The impending deadline has finally arrived for Australians to make the switch from signature to PIN when authorising a credit or debit card payment.
According to PINwise, a campaign by the Australian payments card industry, one fifth of cardholders were still signing for purchases just last week, despite the impending abolition of signatures altogether.
From today, PINs will become the main way for customers to complete a credit or debit card payment.
The move, which sees the complete phasing out of signatures on card payments, has been embraced by Australia’s major banks.
All transactions made in Australia using a chip card issued by Visa, MasterCard, American Express or Diners Club will be subject to the new authorisation system.
The shift to PIN-only technology will see all of Australia’s 800,000 payment terminals gradually undergo software upgrades, which means signature payments will soon be denied at every cash register around the country.
PINwise spokesperson Nicole Pedersen-McKinnon warns that from today, customers could be in for a rude shock, because payment terminals in certain shops will already have transitioned to PIN-only transactions.
“Without a valid form of authorisation, some may find themselves unable to pay for goods including petrol and groceries,” Pedersen-McKinnon said.
Purchases under $100 are however exempt from PIN payments, with customers still able to use ‘tap and go’ contactless technology to pay for their goods.
Those using a credit card to pay over for goods over the phone or online will also remain unaffected by the new rules.
The Industry Security Initiative (ISI), which pushed for the change, is confident the new system will increase the safety of card payments in Australia.
WHAT YOU NEED TO KNOW:
- If you use a PIN to access money from an ATM, you can use that same PIN for card transactions.
- Transactions under $100 with ‘tap and go’ technology don’t require a PIN
- You won't need a PIN for most purchases at unattended terminals like vending machines, parking meters and kiosks.
- Customers with cards from outside of Australia, such as tourists, will still be able to sign for purchases.
- People with special needs, will be granted a credit card which they can use a signature with.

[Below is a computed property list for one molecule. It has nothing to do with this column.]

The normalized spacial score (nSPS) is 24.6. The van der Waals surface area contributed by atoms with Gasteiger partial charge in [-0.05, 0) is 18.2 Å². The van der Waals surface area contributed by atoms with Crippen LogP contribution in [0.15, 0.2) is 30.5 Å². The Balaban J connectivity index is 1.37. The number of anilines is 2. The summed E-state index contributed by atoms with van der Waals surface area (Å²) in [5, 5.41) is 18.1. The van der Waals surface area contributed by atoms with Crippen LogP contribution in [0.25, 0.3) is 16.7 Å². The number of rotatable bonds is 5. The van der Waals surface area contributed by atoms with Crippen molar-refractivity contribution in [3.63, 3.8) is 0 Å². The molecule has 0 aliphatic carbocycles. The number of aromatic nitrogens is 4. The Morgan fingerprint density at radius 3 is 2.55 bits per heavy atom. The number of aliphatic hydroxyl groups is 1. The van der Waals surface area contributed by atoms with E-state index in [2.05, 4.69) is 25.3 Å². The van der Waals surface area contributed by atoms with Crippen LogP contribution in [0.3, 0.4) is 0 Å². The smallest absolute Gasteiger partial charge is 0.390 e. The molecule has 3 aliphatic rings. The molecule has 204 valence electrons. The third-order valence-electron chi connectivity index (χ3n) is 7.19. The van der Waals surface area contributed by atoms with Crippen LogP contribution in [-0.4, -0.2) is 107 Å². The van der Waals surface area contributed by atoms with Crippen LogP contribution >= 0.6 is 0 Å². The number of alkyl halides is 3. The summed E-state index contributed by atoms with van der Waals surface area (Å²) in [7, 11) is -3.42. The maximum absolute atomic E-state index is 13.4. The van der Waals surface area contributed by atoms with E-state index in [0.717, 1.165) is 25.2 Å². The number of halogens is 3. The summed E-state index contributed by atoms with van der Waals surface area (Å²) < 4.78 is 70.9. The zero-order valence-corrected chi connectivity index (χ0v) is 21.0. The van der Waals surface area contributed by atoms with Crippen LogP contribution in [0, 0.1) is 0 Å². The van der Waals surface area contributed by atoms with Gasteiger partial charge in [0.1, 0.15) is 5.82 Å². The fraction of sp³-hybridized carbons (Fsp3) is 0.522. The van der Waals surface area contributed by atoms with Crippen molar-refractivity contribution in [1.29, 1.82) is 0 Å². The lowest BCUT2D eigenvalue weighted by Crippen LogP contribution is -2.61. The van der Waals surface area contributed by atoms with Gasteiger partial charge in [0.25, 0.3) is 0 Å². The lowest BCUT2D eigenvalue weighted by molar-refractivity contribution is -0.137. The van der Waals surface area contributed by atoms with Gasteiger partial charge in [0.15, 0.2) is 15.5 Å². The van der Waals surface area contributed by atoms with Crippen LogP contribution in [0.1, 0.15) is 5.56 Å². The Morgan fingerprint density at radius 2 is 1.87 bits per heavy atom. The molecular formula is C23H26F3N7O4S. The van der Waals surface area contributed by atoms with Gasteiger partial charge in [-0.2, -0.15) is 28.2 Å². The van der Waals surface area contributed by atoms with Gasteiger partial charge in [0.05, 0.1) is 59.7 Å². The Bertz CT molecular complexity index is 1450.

- If you don't have a PIN, contact your bank directly. Most banks allow you to change your PIN by signing in to your online banking service.
- Those without a chip-embedded card can continue to sign for purchases until they receive a new card.
According to the ISI, entering a PIN is far safer than signing for a purchase, with only a one in 10,000 chance of someone correctly guessing your combination.
The easiest way to change your PIN is to check your bank’s website. Most of the banks have simple instructions for you to create a PIN by logging in to your online banking service.
Small businesses worried they will lose out
The phasing out of card signatures has some businesses worried they will lose out on tips as a result.
Restaurant & Catering Australia CEO John Hart says the new PIN requirement will change the way hospitality businesses engage with customers when it comes time to pay.
With the signature option, customers are able to write a specific tip on the merchant receipt for staff to then process later.
But the new authorisation system means the tip must be entered into the machine before the customer types their PIN.
“There’s a strong need to split bills, add tips and process credit cards at the table – all critical components of a dining experience that do not generally occur in a retail situation,” Hart said.
“It’s not as simple as tap-and-go - we need to think about the customer experience in a dining situation.”
Andrew Rothwell, co-founder of EFTPOS provider Tyro, warns Australia’s 37,700 restaurants, cafes and pubs could be in dire straits unless they adopt new technology.
He says mobile EFTPOS machines are an obvious solution to the new PIN system.
“[It allows] patrons to use the EFTPOS terminal at the table at their own pace to split the bill, tip and pay using their PIN,” Rothwell said.